How Biden would use trade agreements to fight global warming – POLITICO
“The U.S. is in a globally unique position,” said Todd Tucker, a trade and climate researcher at the Roosevelt Institute, a progressive think tank. “It’s got the largest consumer market in the world and with that comes a lot of leverage over foreign governments.”
Biden’s trade agenda calls for a global ban on fossil-fuel subsidies, tariffs on imports that produce a lot of carbon, and trade deals that include commitments to reduce emissions. Key Democratic trade leaders in Congress say they are on board.
“I’m confident that we’ll be able to work with a Biden administration to, in a cooperative way, make sure that we are taking into account carbon emissions,” said Rep. Earl Blumenauer (D-Ore.), head of the House Ways and Means subcommittee on trade. “We can look at things like having a carbon border adjustment tariff, so that we don’t have countries importing or exporting carbon pollution.”
Republicans warn that Biden risks alienating the Rust Belt voters who will have sent him to the White House if he becomes president and his policies reduce exports of heavy manufactured goods or fossil fuels like oil and natural gas, even if that’s accompanied by a drop in imports from other countries.
“Biden is going to have a big problem if he really goes in this direction in a vigorous way,” said Clete Willems, a former career staffer at the U.S. Trade Representative’s office who later advised President Donald Trump on the National Economic Council. “If you start adopting policies that shut down exports you’re going to have a lot of unhappy people in politically important states.”
But even some Democrats from Midwestern states, where the party has lost working-class voters to the GOP, say they are ready to add climate concerns to their trade agenda. They are gearing up for a battle next year when Congress will need to reauthorize Trade Promotion Authority, which lays out rules for the executive branch to negotiate new trade deals.
“I think all of us recognize we need to use every opportunity we have, especially when it comes to TPA or renegotiating any other trade agreements, that this has got to be front and center,” said Rep. Tim Ryan, (D-Ohio), who ran for president last year on a platform of rebuilding Democratic support in the Rust Belt.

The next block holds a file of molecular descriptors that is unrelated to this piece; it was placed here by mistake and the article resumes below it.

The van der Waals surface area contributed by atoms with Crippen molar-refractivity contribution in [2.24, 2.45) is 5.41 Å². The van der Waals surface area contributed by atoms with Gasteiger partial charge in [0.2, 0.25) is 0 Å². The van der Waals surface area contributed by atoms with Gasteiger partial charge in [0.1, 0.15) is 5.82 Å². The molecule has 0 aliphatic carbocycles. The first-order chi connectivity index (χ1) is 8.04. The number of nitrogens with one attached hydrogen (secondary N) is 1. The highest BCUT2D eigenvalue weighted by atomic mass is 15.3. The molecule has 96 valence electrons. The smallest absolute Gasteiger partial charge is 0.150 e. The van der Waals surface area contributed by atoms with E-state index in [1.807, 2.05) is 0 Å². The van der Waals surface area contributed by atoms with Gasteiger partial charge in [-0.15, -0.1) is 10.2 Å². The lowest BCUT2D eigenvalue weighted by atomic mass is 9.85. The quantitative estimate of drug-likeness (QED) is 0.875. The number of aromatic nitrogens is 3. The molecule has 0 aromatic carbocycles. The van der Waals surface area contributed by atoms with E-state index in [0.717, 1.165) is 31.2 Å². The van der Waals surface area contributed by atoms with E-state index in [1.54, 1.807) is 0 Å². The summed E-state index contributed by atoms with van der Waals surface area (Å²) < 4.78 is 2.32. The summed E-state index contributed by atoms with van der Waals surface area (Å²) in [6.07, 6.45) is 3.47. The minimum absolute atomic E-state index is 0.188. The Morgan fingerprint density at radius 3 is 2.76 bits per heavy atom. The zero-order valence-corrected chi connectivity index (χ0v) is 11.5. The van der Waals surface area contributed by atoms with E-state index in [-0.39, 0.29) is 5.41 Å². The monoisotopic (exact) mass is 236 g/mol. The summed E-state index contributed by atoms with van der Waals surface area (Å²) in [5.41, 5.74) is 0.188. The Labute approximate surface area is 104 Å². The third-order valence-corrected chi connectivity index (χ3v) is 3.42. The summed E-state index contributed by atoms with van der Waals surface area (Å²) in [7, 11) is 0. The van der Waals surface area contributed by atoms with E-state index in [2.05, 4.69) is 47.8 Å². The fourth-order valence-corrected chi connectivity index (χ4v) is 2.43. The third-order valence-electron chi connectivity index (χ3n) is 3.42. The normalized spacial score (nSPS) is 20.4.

The carbon pollution from global trade is immense. About a quarter of worldwide carbon emissions comes from producing products that are eventually consumed in another country, reported a 2012 article in the journal Biogeosciences.
The U.S. emits about a sixth of global carbon emissions from within its borders, but its imports also accounted for 400 million tons of carbon in 2017, according to Oxford university researchers, raising overall U.S. emissions by almost 8 percent.
But researchers say the true U.S. contribution is even larger than that because so many of the world’s largest companies are American. One paper from last year estimated that carbon emissions from U.S-based companies’ overseas operations alone would rank as the 12th largest national emitter, more than any European nation.
The U.S. “is home to some of the largest multinationals that are responsible domestically and globally for a lot of carbon emissions,” Tucker said. “In theory, [the federal government] can use its market access as leverage and compel its corporations to follow certain rules of the road.”
That would be a clean break from the Trump administration’s policies. Today, U.S. trade negotiators cannot make deals that require domestic carbon cuts, under a TPA provision Republicans inserted in 2016.
And the Trump White House has spent four years hawking American fossil fuels around the world. That solidified the U.S. position as a leading global exporter of oil and gas.
Trade experts don’t expect Biden to push for an outright ban on those oil and gas exports, which only began during the Obama administration, when the president agreed to lift the decades-old oil export ban in a deal that extended domestic wind and solar subsidies.